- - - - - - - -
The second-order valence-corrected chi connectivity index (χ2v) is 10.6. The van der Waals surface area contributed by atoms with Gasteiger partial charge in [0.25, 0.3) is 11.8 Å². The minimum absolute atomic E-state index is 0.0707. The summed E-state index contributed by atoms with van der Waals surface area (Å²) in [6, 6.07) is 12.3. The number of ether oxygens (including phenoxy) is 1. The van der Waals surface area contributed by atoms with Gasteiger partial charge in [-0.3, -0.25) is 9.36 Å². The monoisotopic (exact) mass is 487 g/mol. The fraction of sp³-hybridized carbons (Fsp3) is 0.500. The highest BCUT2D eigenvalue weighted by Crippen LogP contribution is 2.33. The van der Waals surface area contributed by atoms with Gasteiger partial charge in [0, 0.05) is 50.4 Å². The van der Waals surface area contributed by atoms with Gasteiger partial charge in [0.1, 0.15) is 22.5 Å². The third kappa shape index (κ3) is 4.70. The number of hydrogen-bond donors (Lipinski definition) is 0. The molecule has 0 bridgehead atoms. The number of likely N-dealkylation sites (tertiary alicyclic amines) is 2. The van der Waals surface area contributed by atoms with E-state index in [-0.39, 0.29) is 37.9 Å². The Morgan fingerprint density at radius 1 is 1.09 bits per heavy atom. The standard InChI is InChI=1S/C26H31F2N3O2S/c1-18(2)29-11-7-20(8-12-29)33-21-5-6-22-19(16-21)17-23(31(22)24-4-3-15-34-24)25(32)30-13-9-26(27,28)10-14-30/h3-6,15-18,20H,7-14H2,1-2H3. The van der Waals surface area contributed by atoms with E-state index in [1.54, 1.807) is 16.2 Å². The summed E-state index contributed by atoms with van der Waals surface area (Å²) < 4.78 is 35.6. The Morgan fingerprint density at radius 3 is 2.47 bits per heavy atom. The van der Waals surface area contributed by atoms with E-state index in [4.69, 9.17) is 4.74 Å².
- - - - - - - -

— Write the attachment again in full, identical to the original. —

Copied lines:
The second-order valence-corrected chi connectivity index (χ2v) is 10.6. The van der Waals surface area contributed by atoms with Gasteiger partial charge in [0.25, 0.3) is 11.8 Å². The minimum absolute atomic E-state index is 0.0707. The summed E-state index contributed by atoms with van der Waals surface area (Å²) in [6, 6.07) is 12.3. The number of ether oxygens (including phenoxy) is 1. The van der Waals surface area contributed by atoms with Gasteiger partial charge in [-0.3, -0.25) is 9.36 Å². The monoisotopic (exact) mass is 487 g/mol. The fraction of sp³-hybridized carbons (Fsp3) is 0.500. The highest BCUT2D eigenvalue weighted by Crippen LogP contribution is 2.33. The van der Waals surface area contributed by atoms with Gasteiger partial charge in [0, 0.05) is 50.4 Å². The van der Waals surface area contributed by atoms with Gasteiger partial charge in [0.1, 0.15) is 22.5 Å². The third kappa shape index (κ3) is 4.70. The number of hydrogen-bond donors (Lipinski definition) is 0. The molecule has 0 bridgehead atoms. The number of likely N-dealkylation sites (tertiary alicyclic amines) is 2. The van der Waals surface area contributed by atoms with E-state index in [-0.39, 0.29) is 37.9 Å². The Morgan fingerprint density at radius 1 is 1.09 bits per heavy atom. The standard InChI is InChI=1S/C26H31F2N3O2S/c1-18(2)29-11-7-20(8-12-29)33-21-5-6-22-19(16-21)17-23(31(22)24-4-3-15-34-24)25(32)30-13-9-26(27,28)10-14-30/h3-6,15-18,20H,7-14H2,1-2H3. The van der Waals surface area contributed by atoms with E-state index in [1.54, 1.807) is 16.2 Å². The summed E-state index contributed by atoms with van der Waals surface area (Å²) < 4.78 is 35.6. The Morgan fingerprint density at radius 3 is 2.47 bits per heavy atom. The van der Waals surface area contributed by atoms with E-state index in [4.69, 9.17) is 4.74 Å².